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Beginners guitar lessons, rhythm - 3 tips to get the most from your strumming
Rhythm guitar playing is a lot more than playing a few open
chords, it's a real art form. When people listen to music the
first thing they hear (or feel) is the rhythm. In fact it's the
determining factor as to whether a listener likes the song or
Often the beginning guitarist purchases a chord book with the
view of learning to play their favorite songs, so they set about
learning a whole bunch of difficult chord shapes, eventually many
potential guitarists give up playing the guitar because they
could not produce the sounds they were hearing on their favorite
The trick is to be able to identify the real problem, where these
guitar newbie, tone deaf, untalented or did they simply not know
how to go about learning.
The answer is "they simply did not know how to go about learning
the guitar". In a nutshell, those who know how to learn, get it
and those who don't ...don't!
Here's a list to help you choose what to practice to develop your
beat and eliminate the confusion.
Tip 1 -- shaker
I recommend developing an awareness of your rhythm without the
guitar at first. The good news is everyone has a natural sense of
rhythm, it's just a matter of building an awareness of your
To develop your rhythm, (a) take a plastic drink container and
convert it into a shaker by half filling the container with rice
(b) Next, put on some music you enjoy and simply invent a rhythm
with the shaker (imagine you are a percussionist sitting in with
(c) Make certain to tap your foot while listening to the music
and using the shaker, this may be tricky for a start, it's a bit
like "patting your head and rubbing your tummy", it takes a
different type of concentration, with practice you will get it.
(d) Use your strumming hand for the shaker (right hand) for right
When you feel comfortable with the shaker and foot tapping, pick
up your guitar, block out the strings with your left hand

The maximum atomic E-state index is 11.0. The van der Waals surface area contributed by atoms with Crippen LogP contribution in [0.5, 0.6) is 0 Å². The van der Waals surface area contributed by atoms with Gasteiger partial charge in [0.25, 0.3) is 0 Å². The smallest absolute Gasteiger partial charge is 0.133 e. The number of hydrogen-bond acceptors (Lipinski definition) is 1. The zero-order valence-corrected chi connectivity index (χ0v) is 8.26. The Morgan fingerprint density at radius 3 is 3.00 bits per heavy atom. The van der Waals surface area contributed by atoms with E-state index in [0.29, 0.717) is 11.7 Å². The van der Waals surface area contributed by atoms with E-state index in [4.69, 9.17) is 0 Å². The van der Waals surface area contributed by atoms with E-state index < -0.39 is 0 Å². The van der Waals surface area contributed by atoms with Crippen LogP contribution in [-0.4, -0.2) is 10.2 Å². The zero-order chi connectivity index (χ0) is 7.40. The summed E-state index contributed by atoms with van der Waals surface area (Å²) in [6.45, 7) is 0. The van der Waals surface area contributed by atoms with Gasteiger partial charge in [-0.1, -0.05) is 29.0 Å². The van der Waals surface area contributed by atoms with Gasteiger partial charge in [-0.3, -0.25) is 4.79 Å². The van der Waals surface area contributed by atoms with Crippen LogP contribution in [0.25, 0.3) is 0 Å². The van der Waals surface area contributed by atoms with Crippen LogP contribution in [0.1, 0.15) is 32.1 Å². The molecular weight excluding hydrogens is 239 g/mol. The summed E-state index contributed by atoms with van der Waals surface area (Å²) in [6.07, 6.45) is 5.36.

(assuming you are a right handed player) don't press the strings
down to the frets, just cover the strings lightly so that you
strum the strings with your right hand you make a percussive
sound when you strum, we don't want to produce any chord sound at
This effect is what I call a "blank guitar", because you are not
concerned with the harmony (chords) of a piece of music you can
concentrate 100% on the rhythm.
For a right handed player their right hand is their "rhythm" hand
and their left hand is their "colour" (harmonic textures) hand.
By tapping your foot you are becoming aware of the "ground beat".
Tip 2 -- picks
It's important to be able to transfer your "gut energy" onto the
strings and project yourself through the guitar. To do this avoid
thin picks. Thin picks are a hazard to speed and accuracy.
I recommend using medium picks -- Fender (brand), medium
thickness picks are good for beginners.
Ideally, as you gain more control of your strumming hand a heavy
pick will give you the best sound quality and projection.
Tip 3 -- down and up strums
Although it's obvious that guitarists use down and up strumming
patterns, the thing that is difficult to discern from watching is
that good rhythm guitarist only play a few strings when strumming
For example if we play an open "E minor" chord you would strum
six strings for the down strum and only two or three for the up
This lets the chord breath, and invites the listener into your
music. Usually the first two or three strings work well on most
chords for the upbeat.
The single most important thing for a guitarist to develop is
their rhythm, their "beat". It does not matter how many chords
you know, if you haven't developed your beat, your playing will
sound lifeless and dull to the audience.
How to Play Guitar
Rave Reviews for Express Guitar:
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Stephen J Reid
Guitarist & Musician
course teaches us how to learn, how to retain, and how to recall
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Sunshine Coast, Australia